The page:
I’ve been asked quite a number of questions over the last couple of months as to whether or not we’ve been repositioning our global equity portfolios, and if we’ve had a greater exposure to developed markets over emerging market equities. The short answer to that is ‘yes’. We’ve certainly favoured developed markets over emerging markets.
But that hasn’t been something that we have positioned over the last three to six months since the global lockdown – it’s something that we’ve been repositioning over the last couple of years.
The chart below shows the relative performance between developed and emerging market equities. There are a couple of points to note around how we’ve been repositioning and how it’s really been over the last two years that we’ve started to do that.
As you can see in the first annotation, emerging markets started to have significant headwinds through the beginning of the US-China trade history, particularly through the early part of 2018, where developed markets continued to move higher. Secondly, the US Federal Reserve started to increase cash rates through 2018. While a negative for the financial market performance of developed markets, this created another leg-down for emerging market economies.
These changes came as a result of emerging market currencies actually starting to depreciate, as investors started to move out of emerging market currencies into developed market currency exposure, particularly the US dollar, on the back of higher cash rates.
So, throughout that period, we started to reposition our portfolios. We thought that the US-China trade dispute was clearly going to continue, and it could be a significant negative for overall financial market performance in emerging markets. Following this, we had COVID-19 and the associated global lockdown, which has caused a significant dislocation for the performance not only of developed markets, but also of emerging market economies.
Over the last eight to 10 weeks, we’ve seen a snapback in performance through equity markets more broadly – and within that, we’ve seen a stronger performance in developed, rather than emerging, market economies. We can identify several reasons for this.
First and foremost, the ability for governments to respond to the healthcare crisis has been greater in developed market economies. Infrastructure, including hospitals and other facilities, has clearly been under significant pressure globally. In emerging market economies, the government’s ability to be able to manage caseload and to be able to reopen at pace has been much lower than what we’ve seen in developed markets.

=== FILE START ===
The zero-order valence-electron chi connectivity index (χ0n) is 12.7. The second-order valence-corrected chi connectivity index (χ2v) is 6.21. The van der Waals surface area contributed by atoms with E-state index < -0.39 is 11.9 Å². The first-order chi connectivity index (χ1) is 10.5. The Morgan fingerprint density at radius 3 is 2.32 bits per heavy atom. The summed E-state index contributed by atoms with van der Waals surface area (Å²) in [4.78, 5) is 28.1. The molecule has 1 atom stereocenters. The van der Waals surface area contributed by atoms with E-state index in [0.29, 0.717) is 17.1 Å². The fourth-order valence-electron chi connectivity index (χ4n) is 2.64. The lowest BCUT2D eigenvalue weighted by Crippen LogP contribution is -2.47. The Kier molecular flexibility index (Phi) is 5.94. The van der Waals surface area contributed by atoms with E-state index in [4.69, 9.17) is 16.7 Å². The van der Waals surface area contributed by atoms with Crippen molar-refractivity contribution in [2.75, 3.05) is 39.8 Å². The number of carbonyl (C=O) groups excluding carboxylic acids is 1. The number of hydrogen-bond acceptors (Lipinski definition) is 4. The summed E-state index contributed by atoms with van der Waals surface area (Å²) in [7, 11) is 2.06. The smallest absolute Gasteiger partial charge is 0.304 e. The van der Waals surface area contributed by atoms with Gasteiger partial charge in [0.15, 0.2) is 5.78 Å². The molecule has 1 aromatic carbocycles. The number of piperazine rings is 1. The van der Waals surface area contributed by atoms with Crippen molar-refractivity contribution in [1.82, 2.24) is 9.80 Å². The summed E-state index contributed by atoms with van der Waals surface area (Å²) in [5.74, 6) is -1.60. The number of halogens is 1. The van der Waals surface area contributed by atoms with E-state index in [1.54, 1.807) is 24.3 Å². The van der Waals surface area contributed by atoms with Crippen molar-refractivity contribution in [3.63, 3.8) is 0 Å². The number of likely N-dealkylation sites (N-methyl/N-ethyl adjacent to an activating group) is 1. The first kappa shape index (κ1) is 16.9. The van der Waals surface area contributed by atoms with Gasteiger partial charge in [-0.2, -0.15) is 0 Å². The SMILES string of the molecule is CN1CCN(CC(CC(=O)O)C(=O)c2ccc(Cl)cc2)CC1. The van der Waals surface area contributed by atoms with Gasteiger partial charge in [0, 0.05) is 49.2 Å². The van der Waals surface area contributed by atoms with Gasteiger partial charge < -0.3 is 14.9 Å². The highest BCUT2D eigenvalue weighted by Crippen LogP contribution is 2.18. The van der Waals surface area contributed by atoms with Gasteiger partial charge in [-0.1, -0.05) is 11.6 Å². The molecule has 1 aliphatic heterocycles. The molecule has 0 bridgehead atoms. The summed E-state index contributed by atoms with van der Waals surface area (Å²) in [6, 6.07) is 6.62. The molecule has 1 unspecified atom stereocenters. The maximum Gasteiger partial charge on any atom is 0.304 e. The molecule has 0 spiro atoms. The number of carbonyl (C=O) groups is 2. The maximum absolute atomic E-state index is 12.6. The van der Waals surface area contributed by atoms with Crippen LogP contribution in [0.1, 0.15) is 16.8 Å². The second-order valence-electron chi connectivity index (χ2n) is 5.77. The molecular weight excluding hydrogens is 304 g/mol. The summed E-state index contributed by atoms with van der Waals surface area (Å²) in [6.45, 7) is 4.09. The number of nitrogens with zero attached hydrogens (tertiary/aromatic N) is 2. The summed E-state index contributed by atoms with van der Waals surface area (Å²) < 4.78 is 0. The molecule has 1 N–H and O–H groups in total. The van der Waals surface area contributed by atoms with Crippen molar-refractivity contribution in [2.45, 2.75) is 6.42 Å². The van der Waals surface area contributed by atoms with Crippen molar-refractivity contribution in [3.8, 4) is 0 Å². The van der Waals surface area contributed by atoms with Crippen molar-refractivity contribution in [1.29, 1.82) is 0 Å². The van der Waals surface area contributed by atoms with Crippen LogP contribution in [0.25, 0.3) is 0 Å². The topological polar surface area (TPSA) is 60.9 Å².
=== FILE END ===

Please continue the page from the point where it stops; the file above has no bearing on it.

The second reason has been the ability of central banks within emerging market economies to be able to respond. Their ability to reduce cash rates – in order to provide the liquidity into financial markets and in turn, the support the financial markets need – has also been more constrained. In our view, this lack of liquidity has caused greater investor concern, which we’ve seen reflected in the comparatively low performance of emerging markets recently.
Now, will this change? And will it change our view as we head into the second half of this year into 2021?
In the short term, we don’t believe so. We believe the outlook for emerging market economies over that medium to long term remains very strong, given the potential growth rates we can see from those countries. But given that they are very much driven by exports, until we start to see the global trade flows starting to open and manufacturing beginning to normalise, we think that emerging market economies are still going to struggle relative to broader developed markets. This will ultimately be reflected in financial market performance.
Nevertheless, through 2021 and beyond, we think that there are some significant opportunities in emerging markets – particularly when we look at the valuations between emerging markets relative to developed market equity. And we’re certainly not out of emerging market equities. Not only do they provide an additional layer of diversification to portfolios, but we believe that potential upside is there. It’s probably just not at this point in time, or over the next three to six months into the early part of 2021.
But as always, we continue to monitor the situation and as we see opportunities arise, we’ll look to reposition portfolios accordingly.
If you have any concerns about your portfolio, please feel free to reach out to your advisor.
Piers Bolger is Chief Investment Officer at Viridian Advisory
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